With the ever-tightening yield gap in the UK market, overseas investment opportunities can seem more enticing, but it is important that tax does not dilute returns. REITs are not suited for investment in overseas property because a REIT will pay UK tax on its overseas property returns (subject to relief for overseas taxes paid). This is perhaps a missed opportunity given the globalisation of property investment, although changes could be seen in this area in the future as industry lobbying continues and with developments in EU law.
REITs may not be the right answer for reasons other than tax. For instance:

  • A REIT is aimed at the non-sophisticated property investor that requires the comfort that its investment is subject to the scrutiny and protection afforded by the UK listing authority rules. REITs are also for investors that want the flexibility to sell their investment when they want to. A REIT may not necessarily be the right investment choice for investors that are prepared to accept a higher risk-reward ratio. REITs are for income-generating investment property; they are not designed for speculative property development.

  • A REIT must comply with the operating restrictions imposed by the regime, which also protect investors. However, these may not fit with the investment strategy for a fund. If not, an offshore company listed on the alternative investment market of the London stock exchange (AIM) or even an overseas stock exchange (the Guernsey exchange has often been used),may offer a more flexible solution, provide similar benefits and still meet the liquidity requirements of the target investor group

  • A REIT will list on the UK stock exchange because that gives it access to the deepest pool of equity capital. However, for sophisticated investors seeking to reduce their exposure to equities by diversifying into property, it is arguable whether investment in a UK REIT is the perfect solution as a REIT’s share price will be affected by the general performance of the equity market, not just the performance of the underlying property investments. The choice could point towards the open-ended, authorised investment fund (AIF) (if current lobbying for much needed tax changes eventually succeeds), to direct investment, or investment through an offshore unit trust (such as a Jersey property unit trust (JPUT)).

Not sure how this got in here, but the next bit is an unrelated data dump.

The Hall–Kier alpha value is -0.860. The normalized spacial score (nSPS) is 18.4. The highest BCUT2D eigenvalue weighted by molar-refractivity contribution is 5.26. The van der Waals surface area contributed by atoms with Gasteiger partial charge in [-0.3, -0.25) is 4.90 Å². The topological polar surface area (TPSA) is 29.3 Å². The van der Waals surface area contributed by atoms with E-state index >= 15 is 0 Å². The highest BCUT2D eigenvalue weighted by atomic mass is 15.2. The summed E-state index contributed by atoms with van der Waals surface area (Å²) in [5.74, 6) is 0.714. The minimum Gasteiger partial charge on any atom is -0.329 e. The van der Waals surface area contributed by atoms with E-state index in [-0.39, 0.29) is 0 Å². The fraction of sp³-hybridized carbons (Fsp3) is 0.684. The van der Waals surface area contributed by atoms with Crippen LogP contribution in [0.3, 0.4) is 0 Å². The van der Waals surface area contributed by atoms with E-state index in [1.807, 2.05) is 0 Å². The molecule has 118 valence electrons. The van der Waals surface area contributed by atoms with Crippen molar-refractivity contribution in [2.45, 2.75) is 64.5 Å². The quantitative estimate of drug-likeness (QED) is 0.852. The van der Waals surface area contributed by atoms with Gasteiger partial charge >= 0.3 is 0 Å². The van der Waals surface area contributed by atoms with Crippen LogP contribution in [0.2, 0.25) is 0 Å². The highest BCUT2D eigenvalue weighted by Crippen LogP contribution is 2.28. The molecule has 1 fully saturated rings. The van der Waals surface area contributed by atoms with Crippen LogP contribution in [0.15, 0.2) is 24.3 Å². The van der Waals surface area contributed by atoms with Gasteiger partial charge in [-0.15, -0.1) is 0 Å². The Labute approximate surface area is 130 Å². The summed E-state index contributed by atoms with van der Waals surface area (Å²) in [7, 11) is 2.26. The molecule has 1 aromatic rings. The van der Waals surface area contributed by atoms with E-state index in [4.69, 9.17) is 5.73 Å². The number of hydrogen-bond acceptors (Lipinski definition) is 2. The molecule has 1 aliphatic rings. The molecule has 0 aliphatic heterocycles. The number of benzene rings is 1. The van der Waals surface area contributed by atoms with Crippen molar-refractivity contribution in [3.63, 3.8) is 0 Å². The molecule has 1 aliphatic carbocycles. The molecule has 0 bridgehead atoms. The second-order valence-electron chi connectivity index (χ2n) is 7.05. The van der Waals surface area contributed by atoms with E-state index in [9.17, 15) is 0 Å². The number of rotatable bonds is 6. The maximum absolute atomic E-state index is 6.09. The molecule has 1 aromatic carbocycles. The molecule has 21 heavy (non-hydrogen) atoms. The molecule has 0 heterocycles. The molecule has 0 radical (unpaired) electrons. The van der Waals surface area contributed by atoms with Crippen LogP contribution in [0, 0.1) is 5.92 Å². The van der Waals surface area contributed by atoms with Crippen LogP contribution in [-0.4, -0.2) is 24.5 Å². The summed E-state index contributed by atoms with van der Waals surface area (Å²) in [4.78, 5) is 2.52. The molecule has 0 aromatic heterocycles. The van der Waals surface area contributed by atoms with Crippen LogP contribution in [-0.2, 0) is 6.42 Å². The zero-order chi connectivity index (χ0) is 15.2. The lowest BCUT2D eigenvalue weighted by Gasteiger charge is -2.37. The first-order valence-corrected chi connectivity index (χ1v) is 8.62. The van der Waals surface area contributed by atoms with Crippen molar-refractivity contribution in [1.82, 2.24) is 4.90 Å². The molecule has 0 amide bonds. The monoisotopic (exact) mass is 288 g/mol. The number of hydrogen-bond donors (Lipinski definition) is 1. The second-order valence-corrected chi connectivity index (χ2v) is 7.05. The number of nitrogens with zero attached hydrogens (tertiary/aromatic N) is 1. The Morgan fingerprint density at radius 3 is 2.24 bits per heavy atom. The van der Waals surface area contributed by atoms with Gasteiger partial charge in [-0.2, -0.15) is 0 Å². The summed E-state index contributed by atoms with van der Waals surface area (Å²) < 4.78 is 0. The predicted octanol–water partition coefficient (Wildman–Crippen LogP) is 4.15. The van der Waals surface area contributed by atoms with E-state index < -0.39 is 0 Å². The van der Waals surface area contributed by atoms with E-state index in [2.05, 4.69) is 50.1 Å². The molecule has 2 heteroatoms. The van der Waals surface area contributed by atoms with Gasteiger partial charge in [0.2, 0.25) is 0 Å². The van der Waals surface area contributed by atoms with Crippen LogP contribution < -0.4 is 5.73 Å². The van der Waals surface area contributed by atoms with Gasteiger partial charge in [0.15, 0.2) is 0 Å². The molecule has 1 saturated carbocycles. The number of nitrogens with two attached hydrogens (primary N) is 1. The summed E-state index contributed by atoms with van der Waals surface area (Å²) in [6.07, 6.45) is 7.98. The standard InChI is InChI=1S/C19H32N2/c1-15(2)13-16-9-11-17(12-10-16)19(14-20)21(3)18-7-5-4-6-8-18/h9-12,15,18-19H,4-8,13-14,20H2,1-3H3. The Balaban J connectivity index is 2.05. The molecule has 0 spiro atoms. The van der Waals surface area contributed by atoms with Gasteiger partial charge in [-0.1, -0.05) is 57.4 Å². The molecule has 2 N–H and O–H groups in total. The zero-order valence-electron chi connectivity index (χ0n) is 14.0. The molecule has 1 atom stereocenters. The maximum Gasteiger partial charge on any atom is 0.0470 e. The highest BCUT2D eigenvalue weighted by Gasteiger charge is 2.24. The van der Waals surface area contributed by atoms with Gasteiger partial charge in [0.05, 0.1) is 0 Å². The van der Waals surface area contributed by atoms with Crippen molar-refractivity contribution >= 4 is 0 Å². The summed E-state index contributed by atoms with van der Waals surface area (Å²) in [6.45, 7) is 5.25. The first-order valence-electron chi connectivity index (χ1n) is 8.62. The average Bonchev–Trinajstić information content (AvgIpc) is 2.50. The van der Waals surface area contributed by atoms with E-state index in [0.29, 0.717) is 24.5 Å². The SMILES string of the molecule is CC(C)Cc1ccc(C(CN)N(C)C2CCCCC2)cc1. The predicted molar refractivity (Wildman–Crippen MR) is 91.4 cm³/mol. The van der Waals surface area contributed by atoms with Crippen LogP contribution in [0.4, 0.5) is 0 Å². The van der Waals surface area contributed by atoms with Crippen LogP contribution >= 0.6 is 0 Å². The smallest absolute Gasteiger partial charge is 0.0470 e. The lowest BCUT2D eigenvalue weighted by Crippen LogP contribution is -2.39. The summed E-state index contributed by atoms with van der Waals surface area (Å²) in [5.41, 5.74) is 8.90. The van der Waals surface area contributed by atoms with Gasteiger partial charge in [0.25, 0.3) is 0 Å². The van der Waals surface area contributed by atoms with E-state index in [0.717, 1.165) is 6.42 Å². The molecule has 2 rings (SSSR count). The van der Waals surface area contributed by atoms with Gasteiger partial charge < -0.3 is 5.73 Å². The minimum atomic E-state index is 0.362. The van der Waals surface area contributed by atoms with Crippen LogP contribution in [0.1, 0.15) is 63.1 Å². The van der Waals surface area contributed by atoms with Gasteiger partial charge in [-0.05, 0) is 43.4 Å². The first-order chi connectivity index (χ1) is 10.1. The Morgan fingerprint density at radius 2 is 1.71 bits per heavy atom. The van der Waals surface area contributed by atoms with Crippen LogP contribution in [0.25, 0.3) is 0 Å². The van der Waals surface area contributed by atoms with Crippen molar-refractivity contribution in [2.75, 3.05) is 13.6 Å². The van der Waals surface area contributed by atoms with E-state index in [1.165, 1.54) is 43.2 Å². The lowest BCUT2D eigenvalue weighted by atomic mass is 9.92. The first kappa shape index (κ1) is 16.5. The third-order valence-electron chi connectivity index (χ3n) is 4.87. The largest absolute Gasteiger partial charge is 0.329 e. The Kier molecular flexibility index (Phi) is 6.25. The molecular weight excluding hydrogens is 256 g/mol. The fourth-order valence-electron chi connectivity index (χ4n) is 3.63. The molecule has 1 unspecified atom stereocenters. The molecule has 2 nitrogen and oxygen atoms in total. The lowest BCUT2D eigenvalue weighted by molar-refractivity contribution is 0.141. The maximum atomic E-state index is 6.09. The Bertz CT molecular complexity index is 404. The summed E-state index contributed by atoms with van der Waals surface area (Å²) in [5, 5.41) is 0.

Private investor funds At the other end of the spectrum, a private investment fund cannot be a REIT (although lobbying continues). Private funds cannot be promoted to the public. The choice of fund vehicle in these circumstances will usually be driven by the tax status of the investors that the fund is targeted at.

For high net-worth investors, a partnership structure (such as a partnership formed under the Limited Partners Act 1907 or possibly a limited liability partnership (LLP) formed under the Limited Liability Partnerships Act 2000) offers the potential to benefit from business asset taper relief (giving a 10% tax rate) on capital gains on the sale of properties let to unquoted trading businesses. A conflict of interest could occur if management rewards reflect fund performance built on a strategy that does not produce the highest return for the investor after tax (for example, securing a public sector or quoted tenant). However, an investment strategy driven by tax benefits may not produce the optimum return. There are also potential tax downsides. For example, if all income and gains are reinvested by the fund, investors will have to fund their tax liabilities from their own resources.